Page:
Some companies may take the view that a repair bill is cheaper than carrying a lease payment for a newer vehicle. However, there is ultimately a point in each vehicle’s life when non-preventive maintenance costs increase to the point where cycling in a new vehicle makes financial sense (in some cases, a vehicle can reach the point where a repair bill exceeds a vehicle’s value, effectively forcing the vehicle to be cycled).

There is also the impact of downtime while vehicles are being serviced. The severity of this impact is often determined by the use case. Downtime has significantly different impacts when it’s an HVAC driver who can easily be assigned a replacement van from a pool versus an oil field worker who is on a remote work site where replacements are not available. Avoiding downtime and significant maintenance costs can be achieved with an optimized lifecycle.

  1. Have I Accounted for Resale Value?

The moment a vehicle joins your fleet, depreciation begins – one of the biggest costs in running a fleet. The key to this is beginning with the end in mind: in other words, considering depreciation and the potential for remarketing when you first acquire or lease vehicles for your fleet.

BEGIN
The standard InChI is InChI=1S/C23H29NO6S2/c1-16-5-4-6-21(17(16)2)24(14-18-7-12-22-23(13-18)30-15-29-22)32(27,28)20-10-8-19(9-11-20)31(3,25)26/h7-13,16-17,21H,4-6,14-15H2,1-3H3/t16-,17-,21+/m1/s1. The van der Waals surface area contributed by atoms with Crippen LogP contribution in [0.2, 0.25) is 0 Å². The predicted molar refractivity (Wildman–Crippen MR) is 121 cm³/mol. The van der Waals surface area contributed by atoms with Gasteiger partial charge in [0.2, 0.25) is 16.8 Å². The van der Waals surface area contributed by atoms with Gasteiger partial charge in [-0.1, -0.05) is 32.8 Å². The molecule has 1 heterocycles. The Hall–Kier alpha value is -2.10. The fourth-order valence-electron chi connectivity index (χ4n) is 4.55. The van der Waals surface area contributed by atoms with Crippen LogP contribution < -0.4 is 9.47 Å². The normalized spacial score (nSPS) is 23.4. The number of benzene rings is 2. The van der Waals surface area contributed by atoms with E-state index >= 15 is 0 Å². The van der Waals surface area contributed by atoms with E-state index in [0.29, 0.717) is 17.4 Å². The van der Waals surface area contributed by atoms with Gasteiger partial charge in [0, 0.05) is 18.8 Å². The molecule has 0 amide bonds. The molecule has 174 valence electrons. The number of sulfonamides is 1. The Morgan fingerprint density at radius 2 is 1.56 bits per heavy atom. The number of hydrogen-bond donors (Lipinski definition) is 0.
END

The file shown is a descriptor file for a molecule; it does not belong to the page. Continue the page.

Consultants can help fine-tune your lifecycle strategy by looking at what the vehicle is purchased for, the costs of operation, and auction data to help determine the optimal point where you have extracted the most value possible from your asset but still have enough value to sell for a reasonable price.

Whether or not a vehicle is upfitted and the type of upfit may also impact resale. If an upfit can easily be removed and transferred to another truck at a reasonable cost, this may make it easier to resell a vehicle than one that has a specialized upfit that cannot be removed.

  1. What Makes Sense for My Company’s Culture?

Finally, deciding when to cycle vehicles has intangible aspects that must be considered, namely driver satisfaction and overall company culture. Many times, companies choose specific models because their drivers value a vehicle that has more head room and shoulder space, or it’s important to the company to maintain a strong connection to a particular OEM. Other companies may consider Introducing newer vehicles as a worthwhile driver attraction and retention tool. If safety is a focus, your company may decide that introducing newer models with recent safety features like lane keeping assist or blind spot warning are worth the investment. These considerations are often just as critical to a fleet manager’s strategy as the dollars and cents.